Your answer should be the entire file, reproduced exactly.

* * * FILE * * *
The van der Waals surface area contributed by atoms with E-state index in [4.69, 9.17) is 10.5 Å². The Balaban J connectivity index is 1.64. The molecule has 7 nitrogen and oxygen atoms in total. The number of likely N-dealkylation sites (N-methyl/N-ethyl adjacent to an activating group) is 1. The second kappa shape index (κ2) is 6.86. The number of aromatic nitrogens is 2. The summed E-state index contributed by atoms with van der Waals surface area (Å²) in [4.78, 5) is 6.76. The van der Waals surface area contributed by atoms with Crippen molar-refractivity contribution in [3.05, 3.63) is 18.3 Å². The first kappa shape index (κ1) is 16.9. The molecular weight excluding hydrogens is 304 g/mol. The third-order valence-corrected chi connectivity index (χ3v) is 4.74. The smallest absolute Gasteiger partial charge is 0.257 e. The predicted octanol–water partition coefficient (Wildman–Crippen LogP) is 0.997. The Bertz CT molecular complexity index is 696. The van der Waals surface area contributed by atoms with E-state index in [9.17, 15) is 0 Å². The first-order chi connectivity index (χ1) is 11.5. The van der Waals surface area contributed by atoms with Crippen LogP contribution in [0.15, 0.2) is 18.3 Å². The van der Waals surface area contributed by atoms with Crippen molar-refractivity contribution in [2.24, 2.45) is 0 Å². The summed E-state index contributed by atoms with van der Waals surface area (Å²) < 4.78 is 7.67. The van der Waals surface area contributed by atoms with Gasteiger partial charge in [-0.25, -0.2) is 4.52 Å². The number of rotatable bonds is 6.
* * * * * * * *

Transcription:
The van der Waals surface area contributed by atoms with E-state index in [4.69, 9.17) is 10.5 Å². The Balaban J connectivity index is 1.64. The molecule has 7 nitrogen and oxygen atoms in total. The number of likely N-dealkylation sites (N-methyl/N-ethyl adjacent to an activating group) is 1. The second kappa shape index (κ2) is 6.86. The number of aromatic nitrogens is 2. The summed E-state index contributed by atoms with van der Waals surface area (Å²) in [4.78, 5) is 6.76. The van der Waals surface area contributed by atoms with Crippen molar-refractivity contribution in [3.05, 3.63) is 18.3 Å². The first kappa shape index (κ1) is 16.9. The molecular weight excluding hydrogens is 304 g/mol. The third-order valence-corrected chi connectivity index (χ3v) is 4.74. The smallest absolute Gasteiger partial charge is 0.257 e. The predicted octanol–water partition coefficient (Wildman–Crippen LogP) is 0.997. The Bertz CT molecular complexity index is 696. The van der Waals surface area contributed by atoms with E-state index in [9.17, 15) is 0 Å². The first-order chi connectivity index (χ1) is 11.5. The van der Waals surface area contributed by atoms with Crippen LogP contribution in [0.15, 0.2) is 18.3 Å². The van der Waals surface area contributed by atoms with Crippen molar-refractivity contribution in [2.24, 2.45) is 0 Å². The summed E-state index contributed by atoms with van der Waals surface area (Å²) < 4.78 is 7.67. The van der Waals surface area contributed by atoms with Gasteiger partial charge in [-0.25, -0.2) is 4.52 Å². The number of rotatable bonds is 6.